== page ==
Can’t find qualified workers? Then hire who you can and train them
November 17, 2011
In a number of conversations I have been having with some of my clients and other business owners, the topic of how your business is doing comes up. What I am finding is that most of them are doing quite well. They just don’t brag about it. When they find themselves in conversations with other business owners, who are complaining about how bad things are, they simply change the topic or quietly excuse themselves from the discussion.
Pete Cappelli recently reported in the The Wall Street Journal that “even with the unemployment rate hovering around 9%, companies are grousing that they can’t find skilled workers, and filling a job can take months of hunting.” Many business owners insist that our school systems are not providing the right kind of training and education. The government is not allowing enough highly skilled immigrants into the country, or the Obama administration is not providing enough grass roots support for small business owners across America. All of these reasons might play a part in the overall conundrum we find ourselves in today, but the real criminal just might be the business leaders themselves.
Cappelli makes the point that “despite the claim that there is a lack of skilled workers is an illusion. The real problem is that these business owners can’t get candidates to accept jobs at the wages offered. That’s an affordability problem, not a skill shortage.”
So what’s a small business owner to do? It has been proven that there are plenty of job candidates out there who could easily fill an employer’s expectations. If, and this could be a big if, some companies would train the people they hire, they could find the people they need. With an organized training plan, employers could locate job applicants who have many of the basic qualifications and fine tune the individuals with specialized training so they would be able to handle the specific requirements of the job.
Smart companies have always seen the advantage of spending money on education and training for their employees, managers and themselves. They reap the benefits of a team with skills sets that are at higher levels than their competitors. They don’t brag about their increased sales in these “tough times.” They just happily watch their market share and profits grow.
If you are considering investing in training for you and your staff, make sure it includes how to be more innovative and creative. You and your team need to look at your clients’ needs and wants and identify the problems they are trying to solve. From there, you can get into action and come up with new ways that you can implement, that will satisfy your client’s problem areas.
It is safe to say every business owner reading this article has practiced “outside the box” thinking at some time or another in their past as it applied to their business. For some reason that approach worked so well, they simply stopped using it.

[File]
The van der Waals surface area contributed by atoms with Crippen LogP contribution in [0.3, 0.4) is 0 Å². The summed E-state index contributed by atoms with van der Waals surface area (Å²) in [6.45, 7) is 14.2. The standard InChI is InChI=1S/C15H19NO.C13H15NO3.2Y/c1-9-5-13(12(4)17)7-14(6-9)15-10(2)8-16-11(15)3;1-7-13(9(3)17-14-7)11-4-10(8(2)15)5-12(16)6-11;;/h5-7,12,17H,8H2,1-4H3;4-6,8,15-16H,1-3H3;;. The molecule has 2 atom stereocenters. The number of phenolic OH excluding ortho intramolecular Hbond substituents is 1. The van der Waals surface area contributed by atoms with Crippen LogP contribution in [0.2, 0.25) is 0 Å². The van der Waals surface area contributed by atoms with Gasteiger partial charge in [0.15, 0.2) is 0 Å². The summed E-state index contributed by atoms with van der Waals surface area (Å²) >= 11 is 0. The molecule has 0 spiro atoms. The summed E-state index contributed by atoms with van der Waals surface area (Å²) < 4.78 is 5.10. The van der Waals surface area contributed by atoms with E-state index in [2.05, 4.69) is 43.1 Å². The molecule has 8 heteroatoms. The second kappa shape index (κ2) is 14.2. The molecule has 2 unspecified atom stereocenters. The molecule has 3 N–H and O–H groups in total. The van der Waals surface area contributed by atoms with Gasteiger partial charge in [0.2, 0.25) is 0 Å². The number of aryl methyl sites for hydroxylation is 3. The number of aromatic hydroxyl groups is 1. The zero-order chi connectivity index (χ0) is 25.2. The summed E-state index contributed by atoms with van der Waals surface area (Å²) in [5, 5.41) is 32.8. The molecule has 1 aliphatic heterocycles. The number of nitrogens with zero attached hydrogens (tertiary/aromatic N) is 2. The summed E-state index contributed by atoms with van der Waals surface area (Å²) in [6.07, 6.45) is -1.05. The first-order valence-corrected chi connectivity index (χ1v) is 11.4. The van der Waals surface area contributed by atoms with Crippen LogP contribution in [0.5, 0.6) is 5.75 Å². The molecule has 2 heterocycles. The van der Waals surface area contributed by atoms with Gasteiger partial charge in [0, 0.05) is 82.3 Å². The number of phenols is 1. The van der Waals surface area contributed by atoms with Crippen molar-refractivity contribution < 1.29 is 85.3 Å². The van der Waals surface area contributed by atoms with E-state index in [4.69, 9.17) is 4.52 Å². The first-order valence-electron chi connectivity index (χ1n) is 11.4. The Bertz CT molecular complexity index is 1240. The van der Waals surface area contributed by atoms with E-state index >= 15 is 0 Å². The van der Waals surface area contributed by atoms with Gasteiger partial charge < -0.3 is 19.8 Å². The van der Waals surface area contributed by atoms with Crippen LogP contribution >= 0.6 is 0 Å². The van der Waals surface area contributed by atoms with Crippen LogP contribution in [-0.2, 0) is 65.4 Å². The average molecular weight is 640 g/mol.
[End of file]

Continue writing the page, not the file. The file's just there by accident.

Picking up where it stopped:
Like I have always said, “If you keep on doing what you have always done, you will get less, much less than you have had in the past.” What is critical to recognize, is that your clients and prospective clients still have just as many, if not more problems, than they have had in the past. If you just change your perception of how you and your staff are capable of doing the kinds of things that will solve those problems, the solutions you could offer to your clients could be just around the corner.
Keeping an open mind, and yes, “thinking outside the box” while taking action with your new ideas and approaches, will put you in a league of your own. Your competitors will be scratching their heads wondering how it is your company continues to improve and succeed in these “tough times.” Getting your people together for a series of “strategic innovation sessions” could be the best way to put your company on the path to a more successful and profitable 2012. Email or call me to obtain my FREE E-list of 10 Tips on How to Help Your Team be More Creative and Innovative. You can put these ideas to work at your next team meeting.
So, the next time you hear someone complaining about how bad the economy is, ask yourself if this person is the kind of person who is an innovative and creative thinker and doer? If not, make the suggestion that they may want to “quit complaining and get some training.” If they say they can’t afford it, ask them how long they want to stay in business? If their response indicates that it would be for more than one year, remind them that, chances are, they can’t afford not to learn how to be more creative and innovative.
Tom Borg is owner of Tom Borg Consulting, LLC. , 734-404-5909. firstname.lastname@example.org www.tomborgconsulting.com
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